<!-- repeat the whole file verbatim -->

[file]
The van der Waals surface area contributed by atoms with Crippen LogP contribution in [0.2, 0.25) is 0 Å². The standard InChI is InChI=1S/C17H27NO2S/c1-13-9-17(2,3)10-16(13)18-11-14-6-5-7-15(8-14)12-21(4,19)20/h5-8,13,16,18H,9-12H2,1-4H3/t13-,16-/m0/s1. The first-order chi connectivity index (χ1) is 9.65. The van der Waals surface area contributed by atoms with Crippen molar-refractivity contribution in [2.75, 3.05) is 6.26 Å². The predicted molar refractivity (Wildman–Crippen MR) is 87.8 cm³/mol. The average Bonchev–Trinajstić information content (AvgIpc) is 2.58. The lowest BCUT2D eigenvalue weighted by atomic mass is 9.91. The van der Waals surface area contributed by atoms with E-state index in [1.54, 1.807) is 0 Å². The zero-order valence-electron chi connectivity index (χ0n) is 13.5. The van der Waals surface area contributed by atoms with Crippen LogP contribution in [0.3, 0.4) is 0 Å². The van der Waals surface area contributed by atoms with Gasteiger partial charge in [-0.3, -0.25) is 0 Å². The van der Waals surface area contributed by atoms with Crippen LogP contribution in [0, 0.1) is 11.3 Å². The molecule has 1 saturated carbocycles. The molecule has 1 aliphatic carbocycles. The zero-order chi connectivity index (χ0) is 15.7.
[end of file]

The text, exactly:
The van der Waals surface area contributed by atoms with Crippen LogP contribution in [0.2, 0.25) is 0 Å². The standard InChI is InChI=1S/C17H27NO2S/c1-13-9-17(2,3)10-16(13)18-11-14-6-5-7-15(8-14)12-21(4,19)20/h5-8,13,16,18H,9-12H2,1-4H3/t13-,16-/m0/s1. The first-order chi connectivity index (χ1) is 9.65. The van der Waals surface area contributed by atoms with Crippen molar-refractivity contribution in [2.75, 3.05) is 6.26 Å². The predicted molar refractivity (Wildman–Crippen MR) is 87.8 cm³/mol. The average Bonchev–Trinajstić information content (AvgIpc) is 2.58. The lowest BCUT2D eigenvalue weighted by atomic mass is 9.91. The van der Waals surface area contributed by atoms with E-state index in [1.54, 1.807) is 0 Å². The zero-order valence-electron chi connectivity index (χ0n) is 13.5. The van der Waals surface area contributed by atoms with Crippen LogP contribution in [0.3, 0.4) is 0 Å². The van der Waals surface area contributed by atoms with Gasteiger partial charge in [-0.3, -0.25) is 0 Å². The van der Waals surface area contributed by atoms with Crippen LogP contribution in [0, 0.1) is 11.3 Å². The molecule has 1 saturated carbocycles. The molecule has 1 aliphatic carbocycles. The zero-order chi connectivity index (χ0) is 15.7.